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April 27, 2005 

Medicaid Director's Name and Address 

Dear Director [Name]: 

The Committee on Energy and Commerce is examining various rules, programs, and practices that States have implemented under their respective Medicaid programs.  We are committed to diligent oversight of Medicaid in order to ensure that the program's resources are appropriately and effectively used.  Medicaid beneficiaries are among the most needy in our society, and it is imperative that the Federal resources allocated for Medicaid are actually used to provide these individuals with vital care.   

            The single greatest expense in most State Medicaid budgets is payments for nursing home care.  We are concerned that some individuals who seek nursing home care under Medicaid may be engaging in certain financial practices - through their attorneys and financial planners - that are forcing the States and the Federal government to absorb the medical costs of individuals for whom Medicaid was never intended to cover.  These financial practices, often referred to as "Medicaid estate planning," may allow individuals to shelter their assets in ways that are exempt from consideration when a State determines Medicaid eligibility.   

            Recently, a bipartisan group of governors and State officials raised serious concerns about "Medicaid estate planning," and a number of States are assessing measures to curb some of these activities.  Some States have requested Medicaid waivers from the Federal government to prevent this circumvention of Medicaid's purpose and intent.    

            Pursuant to the Committee's jurisdiction over the Medicaid program, the Committee is writing to each of the fifty States in order to determine the extent to which they are taking action to address "Medicaid estate planning" or similar activities.  Therefore, pursuant to Rules X and XI of the U.S. House of Representatives, please provide the Committee with the following records and information by Friday, May 20, 2005: 

1. Describe the extent to which individuals in your State have utilized financial planning designed to transfer or shelter an individual's assets or income prior to applying for Medicaid nursing home benefits. 

2. With regard to Medicaid nursing home benefits, does your State expend Medicaid funds on individuals who have sheltered or transferred assets or income to achieve eligibility?  If so, provide a detailed estimate of the amount of Medicaid funds being expended by your State on such individuals that would be otherwise offset by those individuals' assets or income as well as a statement as to the legality of such shelters and transfers. 

3. Describe in detail the most common techniques individuals in your State have utilized when attempting to transfer or shelter assets to become Medicaid eligible.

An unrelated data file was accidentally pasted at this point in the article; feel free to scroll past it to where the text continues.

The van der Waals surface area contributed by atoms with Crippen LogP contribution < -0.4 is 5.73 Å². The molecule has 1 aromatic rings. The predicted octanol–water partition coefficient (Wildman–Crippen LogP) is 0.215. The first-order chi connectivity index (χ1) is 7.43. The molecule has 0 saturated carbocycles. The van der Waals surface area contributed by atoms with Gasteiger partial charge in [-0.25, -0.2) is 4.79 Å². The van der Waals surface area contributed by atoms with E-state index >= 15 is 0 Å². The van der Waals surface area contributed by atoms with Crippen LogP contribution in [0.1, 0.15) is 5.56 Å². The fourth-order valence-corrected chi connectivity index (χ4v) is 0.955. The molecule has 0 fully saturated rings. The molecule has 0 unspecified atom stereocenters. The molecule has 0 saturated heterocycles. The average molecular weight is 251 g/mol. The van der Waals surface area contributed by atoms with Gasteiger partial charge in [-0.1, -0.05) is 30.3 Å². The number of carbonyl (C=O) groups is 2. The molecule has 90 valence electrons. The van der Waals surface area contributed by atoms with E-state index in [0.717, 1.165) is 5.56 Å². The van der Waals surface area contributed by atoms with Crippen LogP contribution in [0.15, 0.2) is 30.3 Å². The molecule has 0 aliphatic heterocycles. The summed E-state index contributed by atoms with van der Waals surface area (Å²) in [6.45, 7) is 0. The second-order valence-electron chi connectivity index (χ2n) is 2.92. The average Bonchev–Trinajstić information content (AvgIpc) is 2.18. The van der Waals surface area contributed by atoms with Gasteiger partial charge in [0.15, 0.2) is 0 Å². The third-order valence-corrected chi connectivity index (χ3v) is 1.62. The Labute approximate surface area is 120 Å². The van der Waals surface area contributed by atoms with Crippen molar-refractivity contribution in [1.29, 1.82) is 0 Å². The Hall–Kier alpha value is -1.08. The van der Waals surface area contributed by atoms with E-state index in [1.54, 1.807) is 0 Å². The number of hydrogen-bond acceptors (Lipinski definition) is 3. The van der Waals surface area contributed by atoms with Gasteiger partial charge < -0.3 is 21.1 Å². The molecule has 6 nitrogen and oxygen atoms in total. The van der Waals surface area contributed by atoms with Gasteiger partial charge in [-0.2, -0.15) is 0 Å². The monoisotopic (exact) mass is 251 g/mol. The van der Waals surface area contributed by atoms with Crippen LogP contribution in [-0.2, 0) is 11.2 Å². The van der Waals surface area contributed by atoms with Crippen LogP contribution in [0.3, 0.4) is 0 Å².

4. Describe in detail any actions your State has taken to address the sheltering or transferring of assets by individuals attempting to qualify for Medicaid nursing home benefits and/or to limit penalty periods associated with Medicaid nursing home benefits.

5. Describe in detail your State's actions to address the use of annuities for "Medicaid estate planning" purposes. 

6. Describe in detail your State's actions to address the use of trusts for "Medicaid estate planning" purposes. 

7. Describe your State's attempts to address the voluntary divestiture of assets and income by potential beneficiaries of Medicaid nursing home benefits during the process to obtain eligibility for Medicaid nursing home benefits, including: (1) what your State's applicable gift rules are; (2) what penalties are associated with the "spend-down" process; and (3) whether your State has altered the timing for the calculation of the penalty period. 

8. Describe in detail your State's Medicaid recovery procedures upon the death of a beneficiary receiving Medicaid nursing home benefits. 

9. List any measures that could be taken by the Federal government to assist your State in its efforts to address "Medicaid estate planning" and related services and maximize State recovery of assets or income. 

10. Describe in detail any waiver requests submitted by your State to the Centers for Medicare and Medicaid Services (CMS) in any way relating to "Medicaid estate planning" practices, including, but not limited to income and asset transfers.   

The breadth and timeliness of this investigation require each respondent to prepare and submit complete written responses, as appropriate; answers that simply refer to other documents will be insufficient and incomplete for the purposes of this investigation.  Please note that, for purposes of responding to this request, the terms "relating" and "regarding" should be interpreted in accordance with the attachment to this letter.   

We appreciate your prompt attention to this request.  If you have any questions, please have your staff contact . . . 

Sincerely, 

Joe Barton, Chairman
Ed Whitfield, Chairman, Subcommittee on Oversight and Investigations  

cc:       
The Honorable John D. Dingell, Ranking Member
The Honorable Bart Stupak, Ranking Member, Subcommittee on Oversight and Investigations